Efficient use of spectroscopic analysis is particularly important in the electron tomographic analysis of nano-ceria. Pure ceria exhibits a significant electron dose-rate dependent surface reduction reaction20. Here, we avoided this characterization challenge by acquiring a single spectrum-image with no repeated exposure at long electron beam dwell times. Moreover, the model-based tomography approach used for data analysis enabled the recovery of high quality spectra from high-noise, but over-sampled, experimental signals. Model-based approaches to tomography have shown significant promise in reducing dose and acquisition time requirements in X-ray energy dispersive spectroscopy21. Advancing this approach to EELS of multi-nanoparticle aggregates required further innovation, incorporating non-linear electron scattering effects directly in the electron tomographic reconstruction process.

Building on previous examinations of the distribution of La cations in doped ceria19, this analysis of low-concentration La-doped ceria (LDC) nanoparticle aggregates lays out direct experimental evidence for surface enrichment of aliovalent La-dopants, implicating dopant cations specifically in the increased surface reactivity of doped ceria. La cations are present throughout the doped nanoparticles, associated with extrinsic oxygen vacancy formation (one oxygen vacancy for every two La3+ dopants). However, additional oxygen vacancies appear at the surface, bearing a close resemblance to oxygen vacancy formation common at the surfaces of pure ceria. We report changes in the localization of Ce(4f) orbitals, anticipated from measurements of highly doped ceria, now measured with sub-nanometer precision at the surface in lower La-content phases. Together, these observations suggest new opportunities for promoting surface reactivity with lanthanide dopants with minimal need for bulk or homogeneous doping.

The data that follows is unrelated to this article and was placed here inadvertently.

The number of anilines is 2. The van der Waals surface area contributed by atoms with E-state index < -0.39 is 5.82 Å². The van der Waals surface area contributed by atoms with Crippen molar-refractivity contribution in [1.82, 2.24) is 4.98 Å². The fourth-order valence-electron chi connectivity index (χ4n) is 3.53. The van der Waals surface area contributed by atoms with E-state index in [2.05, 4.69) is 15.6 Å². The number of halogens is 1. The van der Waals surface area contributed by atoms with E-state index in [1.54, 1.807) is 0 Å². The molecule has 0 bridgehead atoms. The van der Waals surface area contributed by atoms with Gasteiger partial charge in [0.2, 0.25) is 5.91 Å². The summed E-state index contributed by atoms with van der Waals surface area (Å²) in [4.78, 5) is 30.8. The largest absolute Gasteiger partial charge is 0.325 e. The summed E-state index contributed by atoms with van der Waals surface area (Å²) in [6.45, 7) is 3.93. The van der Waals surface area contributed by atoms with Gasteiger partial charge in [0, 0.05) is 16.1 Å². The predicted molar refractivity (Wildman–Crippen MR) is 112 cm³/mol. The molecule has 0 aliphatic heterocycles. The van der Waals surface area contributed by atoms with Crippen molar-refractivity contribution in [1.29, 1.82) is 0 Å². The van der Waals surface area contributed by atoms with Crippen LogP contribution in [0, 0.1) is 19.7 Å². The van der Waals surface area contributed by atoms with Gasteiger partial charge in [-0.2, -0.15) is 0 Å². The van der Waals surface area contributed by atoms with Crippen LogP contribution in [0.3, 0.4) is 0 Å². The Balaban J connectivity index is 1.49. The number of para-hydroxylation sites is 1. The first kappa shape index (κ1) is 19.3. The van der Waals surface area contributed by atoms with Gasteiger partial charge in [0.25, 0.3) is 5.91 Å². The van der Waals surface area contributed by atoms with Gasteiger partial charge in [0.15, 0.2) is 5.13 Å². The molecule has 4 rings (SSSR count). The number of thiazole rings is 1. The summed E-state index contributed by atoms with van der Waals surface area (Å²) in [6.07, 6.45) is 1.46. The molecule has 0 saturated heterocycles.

Figure 1 presents an overview of the characteristics of the LDC particles and the acquired data quality. Figure 1a is an annular dark field (ADF) STEM image of a particle aggregate on the edge of a lacey carbon support film, used to minimize trajectories passing through support material in an effort to eliminate background contributions to the recorded spectra at the O, La, and Ce ionization edges of interest. The aggregates throughout the LDC samples consisted of cubic and rectangular prism shaped particles with side lengths of approximately 25–50 nm. At the electron beam acceleration voltage used (80 kV), the particle size and chemical characteristics determined the ratio of the sample thickness and the inelastic scattering mean free path (t/λ) to be between typically 0.5 and 1.0 (see Fig. 1b). For conventional EELS analysis, these samples were therefore ‘thick’ and any assumption that multiple inelastic scattering (plural scattering) events were negligible contributions to the recorded spectra is invalid.

Figure 1
Figure 1

Overview of the La-doped ceria nanoparticle sample and the recorded EELS signals. (a) ADF-STEM image of La-doped CeO2 nanoparticle aggregate at the edge of a lacey carbon support. (b) Thickness map of the aggregate determined by EELS analysis, in units of the inelastic mean free path (t/λ). (c) ADF-STEM image acquired simultaneously with EELS, highlighting the locations of the point spectra and selected area spectra shown in (d). (d) Point (red, green) and selected area spectra (blue, inset) at the La and Ce M 45 ionisation edges. These spectra were aligned and corrected for artifacts but were not background subtracted. The arrows (inset) emphasize the plural scattering features in the post-edge spectral window. Scale bars are 25 nm.

Figure 1c,d highlight the acquired data quality of single pixel spectra at the La and Ce M 45 ionization edges. The noise level precluded confident assessment of the EELS near edge fine structure. However, for point spectra taken near the edge of the particle aggregate, the low energy Ce M 5 peak showed higher relative intensity than the M 4 peak at higher energy loss, whereas in the bulk, the peak intensity ratios were reversed. These observations indicated likely Ce3+ content at the surface and Ce4+ content in the bulk22. Integration over a larger area (inset) revealed substantial plural scattering contributions in the post-edge energy window11. Plural scattering can be described as a convolution of the inelastic scattering distribution at low energies and the scattering distribution at the core ionization edge23, resulting in a shifted and broadened intensity distribution at energies beyond the ionization edge. Due to the noise in the raw spectra, the La content could not be assessed with confidence.